The massive public sector support for banks and other financial institutions during the global financial crisis has understandably attracted a maelstrom of controversy. One of the most controversial aspects of this support was its extension to financial institutions incorporated and licensed in other countries. In the US, 19 of the 25 largest borrowers under the emergency Term Auction Facility were European banks. European banks were also the recipients of billions of dollars as part of the Federal Reserve Bank of New York’s bailout of AIG. And perhaps most strikingly, the Federal Reserve extended over $USD500 billion at its peak to foreign financial institutions under temporary swap lines with other major central banks.

This extraordinary public support for foreign financial institutions is often defended as having been necessitated by the high level of integration and interconnectedness within the global financial system. One of the primary drivers of this integration and interconnectedness stems from the dominant role of the US dollar in international trade, finance, and investment. At the heart of this role is an important yet relatively obscure corner of the financial system known as the ‘Eurodollar’ market.

The Eurodollar market has been around for a very long time. Yet it is only in the past quarter century that this market has blossomed into a multi-trillion dollar behemoth, the health of which has a significant impact on global economic activity and financial stability. The best known Eurodollar market is the market for US dollar deposits held with foreign banks in countries like the UK.  However, there are also significant Eurodollar markets for commercial paper, repo agreements, derivatives, and trade financing.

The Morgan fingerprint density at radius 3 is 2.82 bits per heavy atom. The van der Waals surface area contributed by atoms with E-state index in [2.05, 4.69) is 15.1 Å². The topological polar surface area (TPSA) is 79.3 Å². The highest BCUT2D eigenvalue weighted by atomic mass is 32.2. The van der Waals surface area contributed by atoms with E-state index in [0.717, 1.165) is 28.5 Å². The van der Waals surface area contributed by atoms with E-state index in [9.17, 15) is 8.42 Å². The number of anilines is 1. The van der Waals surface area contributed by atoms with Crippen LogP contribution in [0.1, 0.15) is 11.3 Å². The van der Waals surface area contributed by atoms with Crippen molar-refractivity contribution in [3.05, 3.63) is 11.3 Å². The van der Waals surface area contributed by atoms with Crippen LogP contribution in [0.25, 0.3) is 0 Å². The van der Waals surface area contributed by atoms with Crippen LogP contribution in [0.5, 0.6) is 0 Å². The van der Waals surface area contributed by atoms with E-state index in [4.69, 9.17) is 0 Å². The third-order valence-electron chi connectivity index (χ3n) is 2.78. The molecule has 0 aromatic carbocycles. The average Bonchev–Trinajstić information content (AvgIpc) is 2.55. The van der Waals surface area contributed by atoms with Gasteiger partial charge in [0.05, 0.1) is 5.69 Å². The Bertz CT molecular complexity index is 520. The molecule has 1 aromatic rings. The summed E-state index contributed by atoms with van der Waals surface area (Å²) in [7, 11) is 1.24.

The most striking feature of the Eurodollar market is that it revolves around the issuance of short-term liabilities by financial institutions that are not licensed and subject to prudential regulatory oversight in the country that issues the currency in which these liabilities are denominated. As a result, these institutions do not enjoy access to the emergency liquidity assistance (‘ELA’) facilities provided by the central bank in that country. These ELA facilities are an essential tool of financial crisis management: providing loans to solvent but illiquid financial institutions in the event that private sources of financing become unavailable. While financial institutions issuing Eurodollar liabilities may have access to the ELA facilities provided by the central bank in their home country, there is no guarantee that this central bank will have access to sufficient reserves of the required foreign currency. This leaves these financial institutions heavily reliant on private markets as a source of foreign currency liquidity. When these markets break down, these institutions run the risk of finding themselves without a port in the middle of a dangerous storm.

This fault line in the global crisis management architecture leaves the financial institutions that issue Eurodollar liabilities vulnerable to liquidity shocks of the variety experienced during the global financial crisis. One of the most pernicious episodes of the financial crisis was the international US dollar liquidity shortage that reached its apex in the autumn of 2008. This shortage forced foreign financial institutions that relied on the Eurodollar market to either cut back on their US dollar lending activities or sell dollar denominated assets. The shortage thus contributed to the broader contraction of lending and fire sale dynamics that fanned the flames of the crisis. Ultimately, it was the desire to extinguish these flames that motivated the Federal Reserve to provide such extraordinary support to foreign financial institutions.